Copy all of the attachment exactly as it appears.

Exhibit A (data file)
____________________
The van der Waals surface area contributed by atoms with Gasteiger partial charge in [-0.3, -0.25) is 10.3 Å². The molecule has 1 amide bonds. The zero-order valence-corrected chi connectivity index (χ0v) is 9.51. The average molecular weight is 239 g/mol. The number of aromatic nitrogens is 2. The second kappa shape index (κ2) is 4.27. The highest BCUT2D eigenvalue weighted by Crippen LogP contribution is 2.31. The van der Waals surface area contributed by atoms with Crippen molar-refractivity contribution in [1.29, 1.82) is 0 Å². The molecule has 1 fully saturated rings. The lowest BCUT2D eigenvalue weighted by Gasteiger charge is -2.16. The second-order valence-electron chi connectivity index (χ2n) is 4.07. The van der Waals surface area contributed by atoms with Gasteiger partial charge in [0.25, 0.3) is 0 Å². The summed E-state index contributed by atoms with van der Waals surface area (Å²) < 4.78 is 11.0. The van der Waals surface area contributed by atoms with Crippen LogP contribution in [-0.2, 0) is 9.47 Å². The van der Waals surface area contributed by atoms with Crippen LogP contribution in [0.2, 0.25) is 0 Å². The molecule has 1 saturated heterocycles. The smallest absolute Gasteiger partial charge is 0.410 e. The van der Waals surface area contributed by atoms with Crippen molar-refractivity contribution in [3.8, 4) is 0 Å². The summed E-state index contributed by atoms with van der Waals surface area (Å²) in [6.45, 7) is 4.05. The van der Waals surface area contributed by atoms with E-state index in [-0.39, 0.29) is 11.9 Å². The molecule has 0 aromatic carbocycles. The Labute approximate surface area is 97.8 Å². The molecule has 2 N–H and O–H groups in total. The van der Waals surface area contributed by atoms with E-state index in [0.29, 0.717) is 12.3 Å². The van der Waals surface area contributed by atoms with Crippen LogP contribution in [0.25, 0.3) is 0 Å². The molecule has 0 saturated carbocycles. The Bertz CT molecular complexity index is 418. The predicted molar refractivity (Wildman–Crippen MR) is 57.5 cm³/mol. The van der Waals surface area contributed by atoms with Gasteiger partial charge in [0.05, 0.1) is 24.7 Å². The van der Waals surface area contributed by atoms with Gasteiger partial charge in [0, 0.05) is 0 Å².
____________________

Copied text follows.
The van der Waals surface area contributed by atoms with Gasteiger partial charge in [-0.3, -0.25) is 10.3 Å². The molecule has 1 amide bonds. The zero-order valence-corrected chi connectivity index (χ0v) is 9.51. The average molecular weight is 239 g/mol. The number of aromatic nitrogens is 2. The second kappa shape index (κ2) is 4.27. The highest BCUT2D eigenvalue weighted by Crippen LogP contribution is 2.31. The van der Waals surface area contributed by atoms with Crippen molar-refractivity contribution in [1.29, 1.82) is 0 Å². The molecule has 1 fully saturated rings. The lowest BCUT2D eigenvalue weighted by Gasteiger charge is -2.16. The second-order valence-electron chi connectivity index (χ2n) is 4.07. The van der Waals surface area contributed by atoms with Gasteiger partial charge in [0.25, 0.3) is 0 Å². The summed E-state index contributed by atoms with van der Waals surface area (Å²) < 4.78 is 11.0. The van der Waals surface area contributed by atoms with Crippen LogP contribution in [-0.2, 0) is 9.47 Å². The van der Waals surface area contributed by atoms with Crippen LogP contribution in [0.2, 0.25) is 0 Å². The molecule has 1 saturated heterocycles. The smallest absolute Gasteiger partial charge is 0.410 e. The van der Waals surface area contributed by atoms with Crippen molar-refractivity contribution in [3.8, 4) is 0 Å². The summed E-state index contributed by atoms with van der Waals surface area (Å²) in [6.45, 7) is 4.05. The van der Waals surface area contributed by atoms with E-state index in [-0.39, 0.29) is 11.9 Å². The molecule has 0 aromatic carbocycles. The Labute approximate surface area is 97.8 Å². The molecule has 2 N–H and O–H groups in total. The van der Waals surface area contributed by atoms with E-state index in [0.29, 0.717) is 12.3 Å². The van der Waals surface area contributed by atoms with Crippen LogP contribution in [0.25, 0.3) is 0 Å². The molecule has 0 saturated carbocycles. The Bertz CT molecular complexity index is 418. The predicted molar refractivity (Wildman–Crippen MR) is 57.5 cm³/mol. The van der Waals surface area contributed by atoms with Gasteiger partial charge in [0.05, 0.1) is 24.7 Å². The van der Waals surface area contributed by atoms with Gasteiger partial charge in [0, 0.05) is 0 Å².